Pink Prosecco Margarita

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My friend Dan loves a good cocktail. So when he made a point to text me this recipe, I knew it would be good.

He found it online originally, and made a few adaptations, but because I don’t know the origin, I’ll just call it Dan’s recipe.

It’s basically the ingredients for a real margarita, plus pink lemonade and Prosecco.

However, I couldn’t find pink lemonade where I live. Maybe it was sold out? But I did find strawberry lemonade, which I never knew existed, so I thought I’d try that, mostly because I’m impulsive. Same cocktail, but subtly strawberry flavored. Still pink, in fact hot pink!

I imagine if you’re not having a girls’ party like a bridal shower or somesuch, you can use regular lemonade for this cocktail, but the thought of making and serving a pink drink was so compelling to me!

My girlfriend helped out with a perfect happy hour setting at her house to test out the cocktail. I mean, to help with the photography.

Dan’s Pink Prosecco Margarita

1 cup pink lemonade*
3/4 cup Patron tequila
½ cup Patron orange liqueur
2 ounces lime juice, about 3 small limes
1/2 – 1 cup Prosecco, well chilled
Lime and salt for rimming

Pour the lemonade in a serving pitcher, and add the tequila, orange liqueur, and lime juice. Chill in the refrigerator.


Right before serving, add the Prosecco.

Rim the glasses with lime juice and dip the rim with salt.


I also tried the margarita over ice, mostly because it was hot out and my girlfriend and I had been working so hard on this photo shoot (thanks Jil!) and that was also good. (not pictured.)

Overall, this is a lovely summer cocktail, but in fact, could be served at parties at various times of the year. I can see cranberries thrown in at a holiday party for example!

* Use one 12 ounce can thawed, frozen pink lemonade concentrate, or strawberry lemonade concentrate, and mix with two containers (24 ounces total) of water.

Thai Beef Salad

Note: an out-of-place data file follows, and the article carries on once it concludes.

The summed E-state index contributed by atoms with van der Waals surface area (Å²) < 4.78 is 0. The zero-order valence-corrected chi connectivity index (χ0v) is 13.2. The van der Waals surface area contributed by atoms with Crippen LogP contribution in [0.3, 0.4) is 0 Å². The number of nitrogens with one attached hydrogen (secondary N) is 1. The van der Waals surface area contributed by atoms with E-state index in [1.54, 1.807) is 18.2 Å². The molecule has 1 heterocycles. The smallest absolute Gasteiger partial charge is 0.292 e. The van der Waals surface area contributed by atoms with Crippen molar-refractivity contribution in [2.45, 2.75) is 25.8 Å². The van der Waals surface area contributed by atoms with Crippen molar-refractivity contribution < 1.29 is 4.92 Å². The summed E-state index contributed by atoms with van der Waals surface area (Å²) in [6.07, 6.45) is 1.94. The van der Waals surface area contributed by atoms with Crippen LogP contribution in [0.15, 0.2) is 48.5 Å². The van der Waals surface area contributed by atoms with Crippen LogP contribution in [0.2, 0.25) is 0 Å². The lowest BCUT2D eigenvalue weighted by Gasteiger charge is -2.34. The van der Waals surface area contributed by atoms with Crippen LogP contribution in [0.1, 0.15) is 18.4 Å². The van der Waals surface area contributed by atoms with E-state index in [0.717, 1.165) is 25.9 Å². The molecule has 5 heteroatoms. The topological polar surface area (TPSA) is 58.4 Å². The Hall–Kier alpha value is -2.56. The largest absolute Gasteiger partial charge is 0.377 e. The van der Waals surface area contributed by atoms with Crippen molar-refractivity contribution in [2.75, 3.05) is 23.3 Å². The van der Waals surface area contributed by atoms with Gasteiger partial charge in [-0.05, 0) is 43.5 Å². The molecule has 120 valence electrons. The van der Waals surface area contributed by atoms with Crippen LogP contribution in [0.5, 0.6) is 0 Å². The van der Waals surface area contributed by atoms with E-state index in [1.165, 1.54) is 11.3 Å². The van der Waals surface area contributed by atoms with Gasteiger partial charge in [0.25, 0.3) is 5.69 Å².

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Recently, I came across a Christopher Kimball recipe that caught my attention. It’s a Thai-inspired salad with skirt steak. Nothing terribly unique, except that when I make salads, they tend to be of the Southwestern ilk, with greens, beans, vegetables, and goat cheese.

Kimball’s Recipe has grilled steak, vegetables, shallots, cilantro,and a flavorful fish sauce-based dressing. Fabulous flavors.

The only thing I did differently was to sous vide the skirt steak. I know how to cook just about any steak in my sleep, but if you’ve ever enjoyed skirt steak, flank steak, flatiron or hanger steak cooked sous vide, you know why there was no hesitation on my part.

If you’re not familiar with Christopher Kimball, I’m actually surprised (especially if you live in the U.S.) He has authored many cookbooks, but was also the editor of the wonderful Cook’s Illustrated magazine. He has a show on PBS, and also talks cooking on an NPR show.

What I like about this man is his somewhat old-fashioned demeanor, his bow tie, his aw-shucks attitude but in Vermont style. He’s the opposite of loud, abrasive, show-offy, and arrogant.

My favorite book of his isn’t a cookbook, it’s called Dear Charlie, a collection of letters he wrote to his son, that appeared in the introduction of every publication of Cook’s Illustrated.


I loved these down-home letters about sunrises, apple pies, tractors, and so forth that my endorsement was printed on the book cover.

His latest cookbook is Milk Street, shown below, and a classic photo of Mr. Bowtie as well.

And now to his Thai Beef Salad.

Thai Beef Salad

1 1/2 pounds skirt steak
1 1/2 teaspoons salt
3/4 teaspoon black pepper
2 teaspoons brown sugar
1 large shallot, sliced
3 tablespoons lime juice
1 tablespoon fish sauce
1 teaspoon cayenne pepper flakes
1-2 tablespoons canola oil
1 1/2 cups cherry tomatoes, halved
1/2 cup coarsely chopped cilantro, plus more for garnish
1/2 cup fresh mint, coarsely chopped
Rice or cellophane noodles, optional